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World's Biggest King Penguin Colony Shrinks 90%

World's Biggest King Penguin Colony Shrinks 90%World's Biggest King Penguin Colony Shrinks 90%

The planet's largest colony of king penguins has declined by nearly 90% in three decades, alarmed researchers said on Monday.

The last time scientists set foot on France's remote Ile aux Cochons—roughly half way between the tip of Africa and Antarctica—the island was blanketed by two million of the flightless birds.

But recent satellite images and photos taken from helicopters show the population has collapsed, with barely 200,000 remaining, according to a study published in Antarctic Science, AFP reported.

Why the colony on Ile aux Cochon has been so decimated remains a mystery.

Climate change may play a role.

In 1997, a particularly strong El Nino weather event warmed the southern Indian Ocean, temporarily pushing the fish and squid on which king penguins depend south, beyond their foraging range.

Other factors may be contributing to the decline of the Ile aux Cochon colony, including overcrowding.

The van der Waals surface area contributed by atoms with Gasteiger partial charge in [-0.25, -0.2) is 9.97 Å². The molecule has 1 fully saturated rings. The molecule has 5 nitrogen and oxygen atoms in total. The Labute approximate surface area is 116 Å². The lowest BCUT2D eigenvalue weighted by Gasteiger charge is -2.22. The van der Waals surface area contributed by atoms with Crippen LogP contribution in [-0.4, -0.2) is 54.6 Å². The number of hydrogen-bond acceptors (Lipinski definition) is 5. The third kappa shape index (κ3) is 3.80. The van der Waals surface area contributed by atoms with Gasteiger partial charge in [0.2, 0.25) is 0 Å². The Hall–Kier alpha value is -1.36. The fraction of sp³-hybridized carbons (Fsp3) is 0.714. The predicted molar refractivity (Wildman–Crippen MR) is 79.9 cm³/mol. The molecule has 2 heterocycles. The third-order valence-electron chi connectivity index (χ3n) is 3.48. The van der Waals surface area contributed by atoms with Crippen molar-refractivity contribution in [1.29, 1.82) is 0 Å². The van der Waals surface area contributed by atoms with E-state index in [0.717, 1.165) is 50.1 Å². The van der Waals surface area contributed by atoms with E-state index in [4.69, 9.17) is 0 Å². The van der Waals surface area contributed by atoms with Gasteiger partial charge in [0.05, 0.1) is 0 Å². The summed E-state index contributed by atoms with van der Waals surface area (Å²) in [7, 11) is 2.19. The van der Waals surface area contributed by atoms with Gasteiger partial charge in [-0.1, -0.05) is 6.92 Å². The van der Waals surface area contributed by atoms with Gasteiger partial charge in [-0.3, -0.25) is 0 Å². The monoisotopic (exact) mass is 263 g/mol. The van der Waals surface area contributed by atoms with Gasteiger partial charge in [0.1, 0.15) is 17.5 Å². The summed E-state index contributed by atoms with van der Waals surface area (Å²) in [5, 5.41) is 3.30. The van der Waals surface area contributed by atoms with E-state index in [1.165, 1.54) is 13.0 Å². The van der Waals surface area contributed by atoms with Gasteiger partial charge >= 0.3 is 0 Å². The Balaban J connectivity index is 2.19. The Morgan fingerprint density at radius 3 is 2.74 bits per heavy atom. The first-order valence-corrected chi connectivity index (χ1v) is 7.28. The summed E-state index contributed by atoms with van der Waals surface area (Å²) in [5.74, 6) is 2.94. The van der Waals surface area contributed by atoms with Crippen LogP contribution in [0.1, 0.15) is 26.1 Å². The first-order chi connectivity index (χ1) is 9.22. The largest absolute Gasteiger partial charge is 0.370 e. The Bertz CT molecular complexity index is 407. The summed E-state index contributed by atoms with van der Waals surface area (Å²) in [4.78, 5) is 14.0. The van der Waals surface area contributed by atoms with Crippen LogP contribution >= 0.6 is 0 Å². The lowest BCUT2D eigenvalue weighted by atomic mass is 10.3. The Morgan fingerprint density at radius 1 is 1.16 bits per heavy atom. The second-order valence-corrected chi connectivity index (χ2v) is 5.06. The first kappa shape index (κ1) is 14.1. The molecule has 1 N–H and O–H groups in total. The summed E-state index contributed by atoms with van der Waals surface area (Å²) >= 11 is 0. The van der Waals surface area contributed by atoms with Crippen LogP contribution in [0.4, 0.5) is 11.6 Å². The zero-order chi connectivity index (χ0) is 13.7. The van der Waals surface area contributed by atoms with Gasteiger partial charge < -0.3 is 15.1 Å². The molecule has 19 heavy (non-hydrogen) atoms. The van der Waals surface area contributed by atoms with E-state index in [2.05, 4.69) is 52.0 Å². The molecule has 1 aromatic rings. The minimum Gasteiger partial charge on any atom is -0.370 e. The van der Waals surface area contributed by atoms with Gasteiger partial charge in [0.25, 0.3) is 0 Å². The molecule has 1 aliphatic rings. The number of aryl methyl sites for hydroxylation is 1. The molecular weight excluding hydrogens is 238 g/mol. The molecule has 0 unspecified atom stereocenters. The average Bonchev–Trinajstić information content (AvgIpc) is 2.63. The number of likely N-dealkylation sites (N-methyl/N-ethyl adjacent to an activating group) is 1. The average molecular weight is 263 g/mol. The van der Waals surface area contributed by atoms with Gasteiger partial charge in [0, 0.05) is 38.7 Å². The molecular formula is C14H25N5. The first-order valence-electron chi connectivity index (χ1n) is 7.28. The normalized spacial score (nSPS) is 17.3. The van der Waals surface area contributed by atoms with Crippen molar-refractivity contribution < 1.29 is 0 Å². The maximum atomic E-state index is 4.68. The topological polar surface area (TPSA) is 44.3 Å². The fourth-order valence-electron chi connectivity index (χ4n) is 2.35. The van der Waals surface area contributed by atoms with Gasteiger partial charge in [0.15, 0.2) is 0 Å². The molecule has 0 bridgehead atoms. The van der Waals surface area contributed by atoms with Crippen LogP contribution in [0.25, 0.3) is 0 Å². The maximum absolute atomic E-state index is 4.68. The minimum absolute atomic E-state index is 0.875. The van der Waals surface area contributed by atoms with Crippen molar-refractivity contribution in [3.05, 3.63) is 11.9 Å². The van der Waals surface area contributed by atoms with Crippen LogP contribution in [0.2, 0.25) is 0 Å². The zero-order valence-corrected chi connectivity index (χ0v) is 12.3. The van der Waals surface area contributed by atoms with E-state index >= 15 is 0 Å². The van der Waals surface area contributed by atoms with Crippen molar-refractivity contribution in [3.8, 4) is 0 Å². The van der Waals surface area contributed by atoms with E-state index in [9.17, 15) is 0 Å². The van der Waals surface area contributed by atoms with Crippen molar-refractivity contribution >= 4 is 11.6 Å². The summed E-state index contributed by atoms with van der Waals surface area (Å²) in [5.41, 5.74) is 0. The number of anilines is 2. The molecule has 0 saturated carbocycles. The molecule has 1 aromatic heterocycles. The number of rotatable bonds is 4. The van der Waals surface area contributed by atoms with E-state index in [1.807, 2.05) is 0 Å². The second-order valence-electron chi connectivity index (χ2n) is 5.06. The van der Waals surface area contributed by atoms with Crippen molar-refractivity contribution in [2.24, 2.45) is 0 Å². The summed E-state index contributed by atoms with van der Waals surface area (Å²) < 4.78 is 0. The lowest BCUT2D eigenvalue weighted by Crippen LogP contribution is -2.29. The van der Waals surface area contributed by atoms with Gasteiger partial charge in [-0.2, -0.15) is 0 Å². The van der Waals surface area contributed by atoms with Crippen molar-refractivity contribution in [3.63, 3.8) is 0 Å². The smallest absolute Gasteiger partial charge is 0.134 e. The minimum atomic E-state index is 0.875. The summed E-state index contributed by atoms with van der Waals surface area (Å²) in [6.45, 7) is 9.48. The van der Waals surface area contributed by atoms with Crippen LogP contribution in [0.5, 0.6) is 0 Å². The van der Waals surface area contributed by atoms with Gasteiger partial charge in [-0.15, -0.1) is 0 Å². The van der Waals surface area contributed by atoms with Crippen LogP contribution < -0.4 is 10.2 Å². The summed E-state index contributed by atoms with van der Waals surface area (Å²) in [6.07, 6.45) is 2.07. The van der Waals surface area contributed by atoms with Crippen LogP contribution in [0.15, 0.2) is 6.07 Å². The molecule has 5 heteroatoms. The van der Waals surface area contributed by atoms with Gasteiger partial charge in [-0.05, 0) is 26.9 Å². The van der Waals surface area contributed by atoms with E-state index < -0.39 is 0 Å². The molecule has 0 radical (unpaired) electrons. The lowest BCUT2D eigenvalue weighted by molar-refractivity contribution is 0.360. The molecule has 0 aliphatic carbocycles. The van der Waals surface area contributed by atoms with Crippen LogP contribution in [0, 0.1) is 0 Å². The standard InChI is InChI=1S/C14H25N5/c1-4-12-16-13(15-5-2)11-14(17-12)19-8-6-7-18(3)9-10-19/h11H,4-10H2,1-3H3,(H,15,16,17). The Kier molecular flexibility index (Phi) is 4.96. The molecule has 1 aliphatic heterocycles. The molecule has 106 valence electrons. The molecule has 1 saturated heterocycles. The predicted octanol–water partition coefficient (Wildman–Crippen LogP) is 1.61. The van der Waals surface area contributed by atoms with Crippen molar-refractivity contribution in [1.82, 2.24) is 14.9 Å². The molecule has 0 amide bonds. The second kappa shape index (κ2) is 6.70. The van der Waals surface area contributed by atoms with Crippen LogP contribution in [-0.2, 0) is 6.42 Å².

"The larger the population, the fiercer the competition between individuals," noted a statement from France's National Centre for Scientific Research, which funded the study.

"The repercussions of lack of food are thus amplified and can trigger an unprecedented rapid and drastic drop in numbers."

Another possible culprit is avian cholera, which has affected seabirds on nearby Marion and Amsterdam Islands, including some king penguins.

It is also possible that invasive species such as rats, mice or cats, have found their way onto the island.

But until Weimerskirch and other researchers return to Ile aux Cochons—hopefully, he said, in early 2019—they will not know for sure.

The Red List of Threatened Species conservation status for king penguins is currently "least concern", but the new data may prompt a reevaluation.

 

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